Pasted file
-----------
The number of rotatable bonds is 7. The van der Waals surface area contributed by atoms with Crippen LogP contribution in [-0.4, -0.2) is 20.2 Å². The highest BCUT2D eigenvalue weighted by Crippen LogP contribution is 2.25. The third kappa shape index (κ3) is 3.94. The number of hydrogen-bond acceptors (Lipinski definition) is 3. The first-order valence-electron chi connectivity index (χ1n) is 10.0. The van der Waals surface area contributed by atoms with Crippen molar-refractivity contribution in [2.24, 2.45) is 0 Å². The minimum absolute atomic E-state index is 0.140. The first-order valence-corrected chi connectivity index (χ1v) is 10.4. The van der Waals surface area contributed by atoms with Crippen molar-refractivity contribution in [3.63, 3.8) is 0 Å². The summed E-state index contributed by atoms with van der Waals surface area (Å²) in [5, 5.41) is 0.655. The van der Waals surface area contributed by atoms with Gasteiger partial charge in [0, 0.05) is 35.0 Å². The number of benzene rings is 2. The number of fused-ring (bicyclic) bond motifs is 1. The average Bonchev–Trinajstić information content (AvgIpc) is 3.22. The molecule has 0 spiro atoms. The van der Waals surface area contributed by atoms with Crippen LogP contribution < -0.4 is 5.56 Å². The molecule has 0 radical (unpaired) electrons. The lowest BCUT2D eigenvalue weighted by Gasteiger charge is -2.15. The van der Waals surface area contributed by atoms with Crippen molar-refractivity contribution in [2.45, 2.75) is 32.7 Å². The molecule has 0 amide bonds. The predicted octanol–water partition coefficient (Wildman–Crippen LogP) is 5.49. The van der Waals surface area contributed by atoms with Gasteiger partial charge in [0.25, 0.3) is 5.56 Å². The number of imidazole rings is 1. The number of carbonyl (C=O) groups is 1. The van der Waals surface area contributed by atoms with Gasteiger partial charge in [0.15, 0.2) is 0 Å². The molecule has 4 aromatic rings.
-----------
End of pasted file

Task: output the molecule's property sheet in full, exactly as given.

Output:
The number of rotatable bonds is 7. The van der Waals surface area contributed by atoms with Crippen LogP contribution in [-0.4, -0.2) is 20.2 Å². The highest BCUT2D eigenvalue weighted by Crippen LogP contribution is 2.25. The third kappa shape index (κ3) is 3.94. The number of hydrogen-bond acceptors (Lipinski definition) is 3. The first-order valence-electron chi connectivity index (χ1n) is 10.0. The van der Waals surface area contributed by atoms with Crippen molar-refractivity contribution in [2.24, 2.45) is 0 Å². The minimum absolute atomic E-state index is 0.140. The first-order valence-corrected chi connectivity index (χ1v) is 10.4. The van der Waals surface area contributed by atoms with Crippen molar-refractivity contribution in [3.63, 3.8) is 0 Å². The summed E-state index contributed by atoms with van der Waals surface area (Å²) in [5, 5.41) is 0.655. The van der Waals surface area contributed by atoms with Gasteiger partial charge in [0, 0.05) is 35.0 Å². The number of benzene rings is 2. The number of fused-ring (bicyclic) bond motifs is 1. The average Bonchev–Trinajstić information content (AvgIpc) is 3.22. The molecule has 0 spiro atoms. The van der Waals surface area contributed by atoms with Crippen LogP contribution < -0.4 is 5.56 Å². The molecule has 0 radical (unpaired) electrons. The lowest BCUT2D eigenvalue weighted by Gasteiger charge is -2.15. The van der Waals surface area contributed by atoms with Crippen molar-refractivity contribution in [2.45, 2.75) is 32.7 Å². The molecule has 0 amide bonds. The predicted octanol–water partition coefficient (Wildman–Crippen LogP) is 5.49. The van der Waals surface area contributed by atoms with Gasteiger partial charge in [0.25, 0.3) is 5.56 Å². The number of imidazole rings is 1. The number of carbonyl (C=O) groups is 1. The van der Waals surface area contributed by atoms with Gasteiger partial charge in [0.15, 0.2) is 0 Å². The molecule has 4 aromatic rings.